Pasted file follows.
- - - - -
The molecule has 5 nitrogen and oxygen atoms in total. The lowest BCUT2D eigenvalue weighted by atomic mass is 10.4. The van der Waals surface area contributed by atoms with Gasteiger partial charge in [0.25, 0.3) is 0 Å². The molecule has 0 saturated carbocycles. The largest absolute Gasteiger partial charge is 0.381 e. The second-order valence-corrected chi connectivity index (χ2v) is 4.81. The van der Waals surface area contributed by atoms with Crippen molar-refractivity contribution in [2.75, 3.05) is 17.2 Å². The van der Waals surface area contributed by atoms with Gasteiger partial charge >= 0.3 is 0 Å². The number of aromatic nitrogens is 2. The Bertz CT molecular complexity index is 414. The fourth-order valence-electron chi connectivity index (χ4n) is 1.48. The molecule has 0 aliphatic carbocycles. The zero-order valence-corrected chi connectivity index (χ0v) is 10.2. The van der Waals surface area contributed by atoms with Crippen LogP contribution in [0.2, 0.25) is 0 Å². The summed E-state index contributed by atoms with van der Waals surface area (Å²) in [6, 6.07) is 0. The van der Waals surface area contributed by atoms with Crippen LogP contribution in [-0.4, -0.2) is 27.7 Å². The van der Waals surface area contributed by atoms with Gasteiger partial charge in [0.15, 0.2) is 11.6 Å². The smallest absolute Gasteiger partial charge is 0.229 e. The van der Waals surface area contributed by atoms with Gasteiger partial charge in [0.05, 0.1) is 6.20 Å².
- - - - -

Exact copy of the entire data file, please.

The molecule has 5 nitrogen and oxygen atoms in total. The lowest BCUT2D eigenvalue weighted by atomic mass is 10.4. The van der Waals surface area contributed by atoms with Gasteiger partial charge in [0.25, 0.3) is 0 Å². The molecule has 0 saturated carbocycles. The largest absolute Gasteiger partial charge is 0.381 e. The second-order valence-corrected chi connectivity index (χ2v) is 4.81. The van der Waals surface area contributed by atoms with Crippen molar-refractivity contribution in [2.75, 3.05) is 17.2 Å². The van der Waals surface area contributed by atoms with Gasteiger partial charge >= 0.3 is 0 Å². The number of aromatic nitrogens is 2. The Bertz CT molecular complexity index is 414. The fourth-order valence-electron chi connectivity index (χ4n) is 1.48. The molecule has 0 aliphatic carbocycles. The zero-order valence-corrected chi connectivity index (χ0v) is 10.2. The van der Waals surface area contributed by atoms with Crippen LogP contribution in [0.2, 0.25) is 0 Å². The summed E-state index contributed by atoms with van der Waals surface area (Å²) in [6, 6.07) is 0. The van der Waals surface area contributed by atoms with Crippen LogP contribution in [-0.4, -0.2) is 27.7 Å². The van der Waals surface area contributed by atoms with Gasteiger partial charge in [0.15, 0.2) is 11.6 Å². The smallest absolute Gasteiger partial charge is 0.229 e. The van der Waals surface area contributed by atoms with Gasteiger partial charge in [0.05, 0.1) is 6.20 Å².